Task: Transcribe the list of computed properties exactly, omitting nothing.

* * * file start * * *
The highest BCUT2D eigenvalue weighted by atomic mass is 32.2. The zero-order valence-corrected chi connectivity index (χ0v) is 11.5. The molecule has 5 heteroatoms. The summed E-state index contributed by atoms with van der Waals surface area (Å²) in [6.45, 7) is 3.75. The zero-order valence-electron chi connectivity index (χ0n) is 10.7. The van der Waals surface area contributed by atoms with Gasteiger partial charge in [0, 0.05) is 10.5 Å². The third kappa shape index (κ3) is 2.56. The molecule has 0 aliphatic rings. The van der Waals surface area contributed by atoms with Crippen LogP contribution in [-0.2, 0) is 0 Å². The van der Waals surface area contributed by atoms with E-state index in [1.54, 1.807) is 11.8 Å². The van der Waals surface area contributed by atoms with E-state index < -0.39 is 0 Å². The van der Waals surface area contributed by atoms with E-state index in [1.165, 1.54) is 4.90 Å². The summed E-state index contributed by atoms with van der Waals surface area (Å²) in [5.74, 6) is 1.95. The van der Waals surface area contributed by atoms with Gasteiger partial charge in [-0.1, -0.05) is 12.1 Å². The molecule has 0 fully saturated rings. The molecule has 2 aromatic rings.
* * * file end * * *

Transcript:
The highest BCUT2D eigenvalue weighted by atomic mass is 32.2. The zero-order valence-corrected chi connectivity index (χ0v) is 11.5. The molecule has 5 heteroatoms. The summed E-state index contributed by atoms with van der Waals surface area (Å²) in [6.45, 7) is 3.75. The zero-order valence-electron chi connectivity index (χ0n) is 10.7. The van der Waals surface area contributed by atoms with Gasteiger partial charge in [0, 0.05) is 10.5 Å². The third kappa shape index (κ3) is 2.56. The molecule has 0 aliphatic rings. The van der Waals surface area contributed by atoms with Crippen LogP contribution in [-0.2, 0) is 0 Å². The van der Waals surface area contributed by atoms with E-state index in [1.54, 1.807) is 11.8 Å². The van der Waals surface area contributed by atoms with E-state index < -0.39 is 0 Å². The van der Waals surface area contributed by atoms with E-state index in [1.165, 1.54) is 4.90 Å². The summed E-state index contributed by atoms with van der Waals surface area (Å²) in [5.74, 6) is 1.95. The van der Waals surface area contributed by atoms with Gasteiger partial charge in [-0.1, -0.05) is 12.1 Å². The molecule has 0 fully saturated rings. The molecule has 2 aromatic rings.